Al Di Là, the superb Italian restaurant that opened on Park Slope's Fifth Avenue way back in 1998, is no secret among Brooklyn food lovers. It harkens back to when Brooklyn was still considered an off-the-beaten-path dining destination. The restaurant quickly became a neighborhood favorite, then began drawing diners all the way from Manhattan, and remains a hot ticket today, more than a decade after it got its start.
Luckily for fans of the restaurant, the Al Di Là team opened the smaller, more casual Bar Corvo in Prospect Heights last winter, offering riffs of many of the original restaurant's hits—at slightly more forgiving prices. While the menu isn't overflowing with vegetarian eating, veg-friendly pastas are worth a visit.
A simple-looking but expertly-prepared Market Salad ($12) made a refreshing appetizer. Colorful beets, radishes, green and wax beans, and ribbons of squash were each cooked exactly as they should be—not a hair over or under—and coated in a vibrant, lemony vinaigrette. I'm a big fan of showcasing superb summer produce without too many special effects, but although I enjoyed this salad, I thought the price tag merited a little something extra—some soft cheese or toasted nuts, perhaps.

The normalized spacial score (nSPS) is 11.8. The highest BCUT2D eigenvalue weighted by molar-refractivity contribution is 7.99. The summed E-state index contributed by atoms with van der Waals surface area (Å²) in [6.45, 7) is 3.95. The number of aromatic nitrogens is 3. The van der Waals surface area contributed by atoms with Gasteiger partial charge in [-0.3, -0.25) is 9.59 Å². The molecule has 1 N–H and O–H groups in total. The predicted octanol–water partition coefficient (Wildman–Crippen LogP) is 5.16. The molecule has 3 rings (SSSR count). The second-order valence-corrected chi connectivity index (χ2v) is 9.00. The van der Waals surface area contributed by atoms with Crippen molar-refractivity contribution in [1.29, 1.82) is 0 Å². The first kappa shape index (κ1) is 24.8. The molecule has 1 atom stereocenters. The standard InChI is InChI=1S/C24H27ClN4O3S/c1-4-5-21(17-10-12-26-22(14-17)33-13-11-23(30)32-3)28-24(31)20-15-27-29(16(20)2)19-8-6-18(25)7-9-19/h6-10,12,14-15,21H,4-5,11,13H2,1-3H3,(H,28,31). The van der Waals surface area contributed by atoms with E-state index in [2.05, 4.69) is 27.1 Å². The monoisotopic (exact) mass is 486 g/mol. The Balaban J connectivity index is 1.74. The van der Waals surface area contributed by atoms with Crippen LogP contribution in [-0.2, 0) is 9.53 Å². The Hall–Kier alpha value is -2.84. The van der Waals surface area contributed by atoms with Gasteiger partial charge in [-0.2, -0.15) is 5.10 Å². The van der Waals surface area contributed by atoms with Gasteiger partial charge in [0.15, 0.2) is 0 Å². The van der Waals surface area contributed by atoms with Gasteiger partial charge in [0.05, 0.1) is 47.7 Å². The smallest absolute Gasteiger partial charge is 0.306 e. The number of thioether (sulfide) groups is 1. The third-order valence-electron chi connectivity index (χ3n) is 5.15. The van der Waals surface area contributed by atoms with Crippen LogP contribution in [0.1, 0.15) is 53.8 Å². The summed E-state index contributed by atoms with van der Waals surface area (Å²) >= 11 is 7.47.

I was quickly mollified with the arrival of the first of two main dishes, the Spinach Malfatti ($15). These vibrant green pockets of pasta were filled almost to bursting with an intensely bright, intensely spinach-y filling lightened with just a hint of creamy ricotta. A nutty basil-walnut pesto brought some extra flavor and smooth, rich texture to the party.
A second main dish of Ricotta Cavatelli ($16, pictured at top) was also excellent. Eating at Bar Corvo reminds you of just how good homemade, just-cooked pasta can be: these cavetelli were simultaneously chewy and tender, with a heartiness you just don't get from dried, boxed pasta. A simple topping of sweet burst cherry tomatoes, a spoonful of luxurious ricotta, and a healthy showering of grated Parmesan brought summery flavor to the pasta without overwhelming it.
Bar Corvo's pasta dishes are excellent vegetarian fare, and its side orders include even more meat-free options such as creamy polenta, spicy fried chickpeas, and a daily rotating bruschetta. It's a restaurant that—were it still the late '90s—I'd say was worth crossing the East River for.
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